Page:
Editor's Rating

"Watch the black smoke fly to heaven, See the red flame light the sky"

7.5

After years, if not decades, of wandering about the cultural wilderness, it has reached the point where even the most indifferent music fan has to admit that between 1970 and 1975, Elton John put out some pretty good music. While it is albums like Tumbleweed Connection, Goodbye Yellow Brick Road and Captain Fantastic and the Brown Dirt Cowboy that tend to garner most praise, in recent years, albums like Madman Across the Water, Honky Château and Don’t Shoot Me, I’m Only the Piano Player have gained greater praise. Though the Cool Police would doubtless shake their heads in disbelief at such a statement, there’s an argument to be made that in the first half of the 70s, Elton John and Bernie Taupin penned a songbook every bit as enduring as the one David Bowie created in the same time period.

It is odd then, that 17.11.70 has been pretty much ignored in the latter day career reassessment of Elton’s work. A live set ostensibly recorded for radio, as was Bowie’s later much-bootlegged Santa Monica ’72, 17.11.70 also shares the ‘live in the studio / tiny club in front of an invited audience’ approach that Randy Newman had put to such good use earlier in the year. Recorded with the recently formed ‘Elton John Band’, a couple of years before the line up was finalised by the addition of guitar player Davey Jonhstone, the performance saw the three piece band of Elton John, Dee Murray and Nigel Olsson rattle through a well chosen set which is notable for not including any of the big hits that we retrospectively might have expected to be included on a live album by one of the most successful solo artists of his generation.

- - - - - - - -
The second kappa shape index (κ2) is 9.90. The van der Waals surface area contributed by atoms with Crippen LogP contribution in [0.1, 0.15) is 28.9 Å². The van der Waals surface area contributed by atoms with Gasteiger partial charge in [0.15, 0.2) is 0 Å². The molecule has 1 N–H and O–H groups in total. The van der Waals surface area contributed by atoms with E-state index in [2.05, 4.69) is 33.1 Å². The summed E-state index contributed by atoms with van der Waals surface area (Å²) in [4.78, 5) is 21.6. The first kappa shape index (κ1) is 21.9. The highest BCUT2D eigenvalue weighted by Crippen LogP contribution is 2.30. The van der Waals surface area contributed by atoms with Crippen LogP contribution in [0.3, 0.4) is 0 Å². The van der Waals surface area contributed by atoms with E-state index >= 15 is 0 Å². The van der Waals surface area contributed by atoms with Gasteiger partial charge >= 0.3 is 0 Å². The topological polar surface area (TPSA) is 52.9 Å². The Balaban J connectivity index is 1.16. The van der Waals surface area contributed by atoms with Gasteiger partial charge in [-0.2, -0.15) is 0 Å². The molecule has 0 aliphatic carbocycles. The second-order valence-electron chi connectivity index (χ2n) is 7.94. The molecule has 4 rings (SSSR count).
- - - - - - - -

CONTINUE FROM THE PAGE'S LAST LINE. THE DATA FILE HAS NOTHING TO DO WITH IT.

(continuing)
There-in actually lies the appeal of 17.11.70, in that it’s Elton John playing some of his lesser celebrated numbers with a bare bones band. It’s almost as if they’d invented Ben Folds Five before Ben Folds did. It’s Elton John doing what he did best, while he was still discovering the extent of his not inconsiderable performance powers, and unearthing deep-cuts from his discography long before it was cool to do so. Hell, he and the band will even throw in a spirited version of “Honky Tonk Women” in there for good measure too.

If you’re not an Elton John fan, then chances are 17.11.70 isn’t going to change your opinion on him. However, if you have even a lapsed appreciation of his early 70s work, and haven’t checked out Live 17.11.70, then it’s a really pleasant surprise, and you’ll wonder quite why it doesn’t receive the praise that the rest of his early work does. Sure, it doesn’t sound as polished as you might expect, but again, hearing Elton John and the backbone of his band sounding so raw is a huge part of its appeal.